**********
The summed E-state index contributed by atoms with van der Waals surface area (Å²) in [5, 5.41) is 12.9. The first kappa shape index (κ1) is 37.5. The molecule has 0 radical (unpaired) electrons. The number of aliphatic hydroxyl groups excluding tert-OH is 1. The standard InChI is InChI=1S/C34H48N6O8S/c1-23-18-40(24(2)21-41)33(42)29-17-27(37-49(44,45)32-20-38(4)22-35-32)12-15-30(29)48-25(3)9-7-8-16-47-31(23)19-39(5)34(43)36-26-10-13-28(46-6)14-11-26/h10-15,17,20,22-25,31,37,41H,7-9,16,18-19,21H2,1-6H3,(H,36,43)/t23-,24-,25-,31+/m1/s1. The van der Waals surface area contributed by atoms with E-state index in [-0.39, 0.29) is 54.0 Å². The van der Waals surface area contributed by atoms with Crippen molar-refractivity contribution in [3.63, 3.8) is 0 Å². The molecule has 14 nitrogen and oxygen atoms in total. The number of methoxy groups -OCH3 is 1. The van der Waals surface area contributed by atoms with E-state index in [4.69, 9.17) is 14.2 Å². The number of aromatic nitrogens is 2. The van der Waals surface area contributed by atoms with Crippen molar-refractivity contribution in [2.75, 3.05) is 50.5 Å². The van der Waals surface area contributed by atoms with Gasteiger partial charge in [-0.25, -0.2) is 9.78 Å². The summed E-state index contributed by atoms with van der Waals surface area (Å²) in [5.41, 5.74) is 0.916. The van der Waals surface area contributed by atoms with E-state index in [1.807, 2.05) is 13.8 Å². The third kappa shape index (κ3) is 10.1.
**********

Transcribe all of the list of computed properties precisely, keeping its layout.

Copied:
The summed E-state index contributed by atoms with van der Waals surface area (Å²) in [5, 5.41) is 12.9. The first kappa shape index (κ1) is 37.5. The molecule has 0 radical (unpaired) electrons. The number of aliphatic hydroxyl groups excluding tert-OH is 1. The standard InChI is InChI=1S/C34H48N6O8S/c1-23-18-40(24(2)21-41)33(42)29-17-27(37-49(44,45)32-20-38(4)22-35-32)12-15-30(29)48-25(3)9-7-8-16-47-31(23)19-39(5)34(43)36-26-10-13-28(46-6)14-11-26/h10-15,17,20,22-25,31,37,41H,7-9,16,18-19,21H2,1-6H3,(H,36,43)/t23-,24-,25-,31+/m1/s1. The van der Waals surface area contributed by atoms with E-state index in [-0.39, 0.29) is 54.0 Å². The van der Waals surface area contributed by atoms with Crippen molar-refractivity contribution in [3.63, 3.8) is 0 Å². The molecule has 14 nitrogen and oxygen atoms in total. The number of methoxy groups -OCH3 is 1. The van der Waals surface area contributed by atoms with E-state index in [4.69, 9.17) is 14.2 Å². The number of aromatic nitrogens is 2. The van der Waals surface area contributed by atoms with Crippen molar-refractivity contribution in [2.75, 3.05) is 50.5 Å². The van der Waals surface area contributed by atoms with Gasteiger partial charge in [-0.25, -0.2) is 9.78 Å². The summed E-state index contributed by atoms with van der Waals surface area (Å²) in [5.41, 5.74) is 0.916. The van der Waals surface area contributed by atoms with E-state index in [1.807, 2.05) is 13.8 Å². The third kappa shape index (κ3) is 10.1.